Several blue posts today, but only two with real game significance. The first relates to the Monk and the game controls. Let me explain…
a replyOne of the big selling points for the Monk’s combos when the class was first revealed at Blizzcon 2009, was that a quick-fingered player could switch between them, rather than just doing all three hits from the same combo every time. For example, Way of the Hundred Fists for the first dashing punch, Crippling Wave for a debuff with the second hit, then Exploding Palm for explosive damage on the third hit. Or vice versa. Options abound.
No one’s doing this in the beta since there’s no real reason for it; only the lower level combos are available, there’s no PvP, and the PvM is too easy to require precision skill switching for optimal damage. Moreover, the cumbersome Diablo 3 UI doesn’t really support it, since you can’t simply click hotkeys to instantly change the skills on your left and right mouse click, as you could in D2.
Combo-switching is possible in D3, of course. A Monk could put two combos skills on the LMB and RMB, and in the final game I’m sure players will get used to alternating mouse clicks with the 1234 keys to vary their combos just as expert Paladins used the hotkeys to “flash” different auras in D2. It’ll take some practice and a lot of manual dexterity though, since the simplified and more visual UI in D3 is slower to use and less convenient. That reality prompted a fan to suggest an improvement to the controls, and earned him much the same answers as given above from CM Zarhym.
Does this make sense to anybody?
Zarhym: We definitely want there to be some sort of conscious decisions on the part of the player regarding what Spirit generator skills are used at any given time. Earlier on in the game, you’ll likely just be using one of these skills so you save room in your limited active skill slots for those that cost Spirit. And you can always manually swap out your Spirit generators to try different ones in various encounters. It provides you with some interesting choices to make when deciding what kind of attacks or effects you’re using with the Spirit generating skill you go with (i.e. maybe you want one with an AoE component, one that dazes targets, one that has further reach, one that applies DoT effects, etc.).
We don’t want all Spirit generating attacks to be accessible with the repeated push of one button. Not only would that make monks play very differently from the other classes, it’s not really how Diablo skill gameplay works fundamentally.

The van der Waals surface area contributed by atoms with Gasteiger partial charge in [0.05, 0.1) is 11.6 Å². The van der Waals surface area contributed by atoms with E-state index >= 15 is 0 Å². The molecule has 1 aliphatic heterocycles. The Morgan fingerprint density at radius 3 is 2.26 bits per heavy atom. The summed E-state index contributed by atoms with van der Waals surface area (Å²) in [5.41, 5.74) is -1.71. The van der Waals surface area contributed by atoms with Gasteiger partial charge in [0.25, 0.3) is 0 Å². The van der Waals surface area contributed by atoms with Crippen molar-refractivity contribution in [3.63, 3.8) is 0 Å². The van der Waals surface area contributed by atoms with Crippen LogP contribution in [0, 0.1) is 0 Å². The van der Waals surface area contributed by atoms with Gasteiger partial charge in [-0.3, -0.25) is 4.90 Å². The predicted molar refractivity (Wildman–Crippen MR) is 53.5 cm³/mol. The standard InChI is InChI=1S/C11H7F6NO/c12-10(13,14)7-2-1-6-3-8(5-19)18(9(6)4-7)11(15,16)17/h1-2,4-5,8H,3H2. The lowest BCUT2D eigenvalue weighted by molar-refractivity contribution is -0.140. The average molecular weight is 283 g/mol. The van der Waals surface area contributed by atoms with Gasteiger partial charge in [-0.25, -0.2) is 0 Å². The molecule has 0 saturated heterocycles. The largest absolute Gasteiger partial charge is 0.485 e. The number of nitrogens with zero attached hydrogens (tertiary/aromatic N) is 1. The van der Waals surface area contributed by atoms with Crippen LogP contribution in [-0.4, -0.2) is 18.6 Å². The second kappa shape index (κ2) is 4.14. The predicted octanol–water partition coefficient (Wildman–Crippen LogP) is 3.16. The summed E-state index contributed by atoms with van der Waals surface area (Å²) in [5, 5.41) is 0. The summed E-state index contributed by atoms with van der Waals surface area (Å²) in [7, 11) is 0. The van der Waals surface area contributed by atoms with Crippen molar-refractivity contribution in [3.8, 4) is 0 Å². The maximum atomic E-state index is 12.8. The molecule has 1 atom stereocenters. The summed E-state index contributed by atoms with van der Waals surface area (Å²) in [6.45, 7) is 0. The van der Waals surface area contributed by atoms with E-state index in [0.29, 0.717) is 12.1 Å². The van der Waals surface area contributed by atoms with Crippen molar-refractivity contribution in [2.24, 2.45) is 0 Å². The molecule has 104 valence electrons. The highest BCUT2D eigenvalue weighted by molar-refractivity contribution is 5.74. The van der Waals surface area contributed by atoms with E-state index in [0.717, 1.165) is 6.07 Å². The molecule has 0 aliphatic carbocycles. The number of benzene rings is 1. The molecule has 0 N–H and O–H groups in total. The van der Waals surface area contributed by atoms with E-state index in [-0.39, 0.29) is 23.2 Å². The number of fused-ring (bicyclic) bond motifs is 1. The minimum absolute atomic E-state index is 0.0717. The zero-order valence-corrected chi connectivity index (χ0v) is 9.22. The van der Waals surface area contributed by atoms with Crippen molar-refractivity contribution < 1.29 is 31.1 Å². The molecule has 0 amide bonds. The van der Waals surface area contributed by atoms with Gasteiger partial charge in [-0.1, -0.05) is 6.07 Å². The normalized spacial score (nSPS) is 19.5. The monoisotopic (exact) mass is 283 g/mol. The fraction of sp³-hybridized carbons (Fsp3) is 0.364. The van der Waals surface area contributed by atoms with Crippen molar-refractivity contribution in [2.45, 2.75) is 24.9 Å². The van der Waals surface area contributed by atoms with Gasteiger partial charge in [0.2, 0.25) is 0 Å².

That’s kind of an odd reply. Isn’t he saying that the controls are intentionally gimped to use in order to make advanced playing techniques harder to use? That’s been my impression of the D3 interface, anyway. It’s visual and accessible and all that, but slower in function compared to D2’s mouse-clicking system. I guess this is the same logic that led them to ban player UI mods, to remove the weapon switch hotkey, and to limit active skills to six at a time. Customizable controls would give an advantage to players who really knew what they were doing, and Blizzard wants a
dumbed-down noob-friendly playing field?
The other noteworthy blue post is longer, and also relates to the UI, so click through to read it.
This series of posts covers numerous UI improvement issues, with Bash made a post over here.
Potions, scrolls?, and regular attack take up space on the ever-coveted action bar/mouse. Now, it’s known that the game is meant to be played with 6 active skills and overall we are supplied with 7 spots to place things (5 being on the bar, and 2 for the mouse). That only leaves 1 spot that is unused by active skills by has competition from the multiple actions described above.
What’s the deal? Are we going to have to make a choice between auto attack (which the demon hunter and wizard seem to be encouraged to use in their passives) and a healing potion? Obviously the healing potion is a valuable asset to have available in dire situations. And does that just leave scrolls out in the dust? Are there any behind-the-scenes plans to address this issue?